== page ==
A user friendly software has been developed by NDDB to enable milk producers to feed a balanced ration. The software can be installed on a handheld device which trained Local Resource Persons use to help farmers to balance rations with locally- available ingredients. A balanced ration increases milk yield and reduces the cost of feeding thus increasing the milk producer’s income. Ration balancing also results in reduction of methane emissions.
Breeding: Over the years NDDB has helped create an infrastructure for the breeding of genetic merit bulls and production of quality frozen semen. It has encouraged and supported cooperative efforts to put in place quality-assured AI delivery systems to reach the producers’ doorstep. NDDB helped establish two of the country’s largest semen stations which are now managed by its subsidiary NDDB Dairy Services. These stations annually produce about 18 million doses of frozen semen of different breeds, supplemented by OFsupported cooperative sector stations which produce another 14 million doses of frozen semen. NDDB has pioneered the use of the embryo transfer technology at the ET laboratory established at SAG Bidaj. Current plans call for establishing a Genomic Centre to accelerate production of high genetic merit bulls.
Health: NDDB’s initiatives in animal health include development of theileriosis and brucellosis vaccines, diagnostics and medicated feed pellets. A simple, quick and affordable test for detection of sub-clinical mastitis and pellets containing anthelmentics for ease in delivery by farmers were also developed. Recognising the massive economic loss caused by FMD in the country, NDDB set up an FMD vaccine production facility to make available quality and affordable FMD vaccine. This facility, now owned and operated by NDDB’s subsidiary, Indian Immunologicals, has become the largest FMD vaccine facility in Asia.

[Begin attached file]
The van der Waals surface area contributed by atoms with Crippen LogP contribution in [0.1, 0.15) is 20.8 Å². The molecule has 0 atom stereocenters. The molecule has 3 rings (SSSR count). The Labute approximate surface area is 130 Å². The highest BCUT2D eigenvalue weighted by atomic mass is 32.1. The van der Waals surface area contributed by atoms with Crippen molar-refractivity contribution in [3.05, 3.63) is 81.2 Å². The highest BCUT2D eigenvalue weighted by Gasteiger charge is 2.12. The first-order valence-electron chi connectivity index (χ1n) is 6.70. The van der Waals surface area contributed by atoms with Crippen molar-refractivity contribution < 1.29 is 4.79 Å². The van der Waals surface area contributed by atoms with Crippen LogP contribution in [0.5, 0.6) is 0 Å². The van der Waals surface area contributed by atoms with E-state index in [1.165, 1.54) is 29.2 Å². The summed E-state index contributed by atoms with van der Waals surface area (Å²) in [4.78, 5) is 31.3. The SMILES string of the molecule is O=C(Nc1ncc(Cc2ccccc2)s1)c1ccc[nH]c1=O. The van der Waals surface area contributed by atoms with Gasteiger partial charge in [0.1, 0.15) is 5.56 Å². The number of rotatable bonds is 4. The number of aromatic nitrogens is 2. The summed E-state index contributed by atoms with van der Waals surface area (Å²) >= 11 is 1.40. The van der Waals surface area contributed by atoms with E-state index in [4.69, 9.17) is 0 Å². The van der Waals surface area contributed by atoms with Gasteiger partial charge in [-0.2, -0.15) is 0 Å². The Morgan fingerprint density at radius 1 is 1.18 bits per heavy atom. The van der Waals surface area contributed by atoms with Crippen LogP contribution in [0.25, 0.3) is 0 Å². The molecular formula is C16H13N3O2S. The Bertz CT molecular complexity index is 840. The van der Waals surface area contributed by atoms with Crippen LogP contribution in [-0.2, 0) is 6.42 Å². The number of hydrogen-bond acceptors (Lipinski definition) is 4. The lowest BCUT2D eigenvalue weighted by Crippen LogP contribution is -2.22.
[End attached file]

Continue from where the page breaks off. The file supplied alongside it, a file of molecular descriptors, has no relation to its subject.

An Information Network: To capture and analyse reliable data, NDDB has developed an Information Network for Animal Productivity and Health (INAPH), an IT application for desktops, networks and smartphones. This network facilitates capture of real time, reliable breeding, nutrition and health services data. The system is grounded in best practices and standard operating procedures (SOPs) recommended by domain experts and is designed to meet the information needs of milk producers, field technicians, milk unions, state federations, policy makers and analysts. INAPH can send messages to farmers, providing them with timely advice on animal health and management. Ear tagging with a unique digit number is mandatory for animals registered in the network.